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The audience

The moment you walk on stage at the beginning of a concert, seeing the audience for the first time, is always special to me. There is often a sense of excitement blended with a feeling of restlessness present. Excitement about the musical journey which lies ahead and restlessness, or rather eagerness, about where this journey is going to take us. For me, the audience is not only there to witness the unfolding of this 'musical journey'. On the contrary, they are part of the journey and thus performance themselves. But there are more things to discuss regarding an audience, so let's take a look at some of the roles an audience can have.

Audiences give you the the chance to grow as a musician and develop your artistic ideas

The first thing which comes to mind when I think about an audience is gratefulness. Honestly, without an audience, what is the point of being a musician? Audiences give us the opportunity to share our artistic voice - our music - with others, which is often one of the reasons why someone becomes a musician in the first place. Without their support, we simply would not be able to do what the do. Moreover, an audience gives you the chance to grow as a musician and develop your artistic ideas. Playing in front of an audience makes you aware of which musical skills you can further develop and forces you at the same time to have a clear idea about the message you want to convey with the music you perform, for which during every concert you only get one shot. But there is more to say about an audience and how it can influence a concert.

When there is a true connection between the musician(s) and the audience, it feels like time is standing still and the perception of gravity is lost, creating a sense of weightlessness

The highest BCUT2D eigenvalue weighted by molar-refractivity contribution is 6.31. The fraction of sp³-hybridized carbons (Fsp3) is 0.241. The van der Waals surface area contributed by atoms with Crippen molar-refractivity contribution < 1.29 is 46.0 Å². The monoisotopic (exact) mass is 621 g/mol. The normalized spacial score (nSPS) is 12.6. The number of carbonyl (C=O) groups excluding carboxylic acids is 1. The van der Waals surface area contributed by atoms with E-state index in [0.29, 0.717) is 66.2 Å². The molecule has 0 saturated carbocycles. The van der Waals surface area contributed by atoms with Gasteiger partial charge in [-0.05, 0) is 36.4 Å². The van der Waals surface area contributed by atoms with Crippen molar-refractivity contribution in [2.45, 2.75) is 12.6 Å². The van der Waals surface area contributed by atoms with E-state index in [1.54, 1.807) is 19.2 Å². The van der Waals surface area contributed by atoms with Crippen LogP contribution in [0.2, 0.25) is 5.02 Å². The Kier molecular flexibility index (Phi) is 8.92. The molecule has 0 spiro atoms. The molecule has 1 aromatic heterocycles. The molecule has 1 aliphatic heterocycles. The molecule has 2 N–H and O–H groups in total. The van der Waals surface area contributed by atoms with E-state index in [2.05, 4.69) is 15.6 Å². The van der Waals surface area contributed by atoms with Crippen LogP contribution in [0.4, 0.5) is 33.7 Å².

During a concert, I always to try to have a real dialogue with the audience through the music which I perform. This dialogue goes both ways, which means that while I am trying to inspire the audience, the audience can also inspire me to try out new things, causing me to take a little bit more time during a certain phrase for example. These kinds of alterations which are initiated by the audience and happen on the spot change the musical journey, inevitably changing our destination as well. It is hard to explain how this dialogue is established, but I can try to describe what it feels like when this happens so you can recognize it the next time it occurs. In that moment, when there is a true connection between the musician(s) and the audience, it feels like time is standing still and the perception of gravity is lost, creating a sense of weightlessness. During these moments we find ourselves in an alternative world, where not speech but music is used as the prevalent method of communication. I live for these kinds of moments when I can experience this magical feeling and I hope to experience it many more times...



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© 2020 by Svenja Staats All rights reserved

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